Disturb John F. Kennedy Gravesite At Arlington
Saturday, 20 December 1997
or more intruders tried unsuccessfully to dig up granite paving stones
at the gravesite of President Kennedy in Arlington National Cemetery, U.S.
Park Police said Saturday, December 20, 1997..
Authorities said whoever was involved in the incident Friday night or early Saturday probably gave up when they found the stones, near the eternal flame at Kennedy's grave, weigh several hundred pounds each and are anchored together.
Police spokesman Leonard Chertoff said gaining access to the cemetery after daylight visiting hours is difficult, but he wouldn't elaborate.
F. Kennedy Gravesite Disturbed
December 21, 1997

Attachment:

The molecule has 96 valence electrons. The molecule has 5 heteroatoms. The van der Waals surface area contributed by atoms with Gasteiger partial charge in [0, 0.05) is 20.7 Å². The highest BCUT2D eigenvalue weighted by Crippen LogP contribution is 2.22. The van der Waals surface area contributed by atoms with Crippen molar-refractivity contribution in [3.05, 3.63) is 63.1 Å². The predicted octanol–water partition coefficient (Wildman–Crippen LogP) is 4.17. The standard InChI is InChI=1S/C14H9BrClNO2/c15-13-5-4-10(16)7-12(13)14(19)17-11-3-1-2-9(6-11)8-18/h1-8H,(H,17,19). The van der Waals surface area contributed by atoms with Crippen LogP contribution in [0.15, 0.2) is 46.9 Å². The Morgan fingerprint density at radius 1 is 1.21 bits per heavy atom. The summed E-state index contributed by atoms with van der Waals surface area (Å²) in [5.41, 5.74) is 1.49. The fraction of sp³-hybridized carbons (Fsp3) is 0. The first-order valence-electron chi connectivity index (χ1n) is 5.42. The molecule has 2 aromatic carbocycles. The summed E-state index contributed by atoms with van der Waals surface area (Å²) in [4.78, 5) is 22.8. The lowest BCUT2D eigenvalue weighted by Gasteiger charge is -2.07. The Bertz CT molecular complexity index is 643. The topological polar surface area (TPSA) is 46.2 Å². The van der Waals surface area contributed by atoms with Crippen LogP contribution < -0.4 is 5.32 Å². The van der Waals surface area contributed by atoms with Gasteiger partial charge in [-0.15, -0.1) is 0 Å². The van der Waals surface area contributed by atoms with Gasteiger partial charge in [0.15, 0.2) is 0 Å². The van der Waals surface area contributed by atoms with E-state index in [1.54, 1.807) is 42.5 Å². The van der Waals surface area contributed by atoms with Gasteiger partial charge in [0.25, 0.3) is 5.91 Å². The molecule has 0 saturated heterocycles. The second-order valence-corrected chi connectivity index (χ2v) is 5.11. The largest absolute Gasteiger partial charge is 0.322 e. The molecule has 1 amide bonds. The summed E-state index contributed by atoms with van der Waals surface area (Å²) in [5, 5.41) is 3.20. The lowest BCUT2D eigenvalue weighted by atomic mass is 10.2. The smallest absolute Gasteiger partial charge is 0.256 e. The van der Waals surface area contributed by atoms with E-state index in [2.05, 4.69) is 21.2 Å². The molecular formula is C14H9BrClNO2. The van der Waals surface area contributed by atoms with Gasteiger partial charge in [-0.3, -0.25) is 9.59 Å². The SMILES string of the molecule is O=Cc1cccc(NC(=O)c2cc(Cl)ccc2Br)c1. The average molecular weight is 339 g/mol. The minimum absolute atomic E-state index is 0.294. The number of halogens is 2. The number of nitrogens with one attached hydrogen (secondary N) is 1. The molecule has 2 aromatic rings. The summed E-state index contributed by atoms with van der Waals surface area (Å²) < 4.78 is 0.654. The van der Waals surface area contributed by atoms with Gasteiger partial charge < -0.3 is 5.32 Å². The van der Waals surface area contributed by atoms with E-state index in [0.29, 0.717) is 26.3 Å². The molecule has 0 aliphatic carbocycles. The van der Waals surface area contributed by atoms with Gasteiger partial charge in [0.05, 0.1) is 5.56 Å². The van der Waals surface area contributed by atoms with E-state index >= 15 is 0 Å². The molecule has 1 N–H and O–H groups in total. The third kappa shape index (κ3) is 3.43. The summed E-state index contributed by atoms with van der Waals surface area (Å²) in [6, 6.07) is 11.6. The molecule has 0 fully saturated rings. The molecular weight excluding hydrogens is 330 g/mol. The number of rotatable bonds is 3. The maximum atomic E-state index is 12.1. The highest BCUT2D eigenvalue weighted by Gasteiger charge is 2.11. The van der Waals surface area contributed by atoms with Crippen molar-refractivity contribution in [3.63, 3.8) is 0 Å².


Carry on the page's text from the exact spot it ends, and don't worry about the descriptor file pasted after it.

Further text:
John F. Kennedy's grave site was disturbed overnight by someone who
tried, but failed, to dig up some of its granite paving stones, officials
Neither the Arlington National Cemetery site's eternal flame nor the tombstones of Kennedy, his wife, Jacqueline, and two of their children were damaged. "Someone attempted to remove stones that ring the site," said Officer Allan Griffith of the U.S. Park Police, which is responsible for law enforcement at the cemetery. He said the culprit or culprits gave up after finding the stones were much bigger than they appeared. He said they extend several feet down, weigh about 500 pounds each and are anchored to one another. "What they had tried to do was dig down, and when they discovered how big they were, they just gave up," he said.
The nearby grave site of Robert F. Kennedy, the former president's slain brother, was undisturbed. The site is marked by a white-painted wooden cross.
The Kennedy Memorial Grave is the most visited at the 612-acre cemetery, across the Potomac River from Washington.
The cemetery is the final resting place for more than 225,000 military heroes and other war veterans and their closest kin.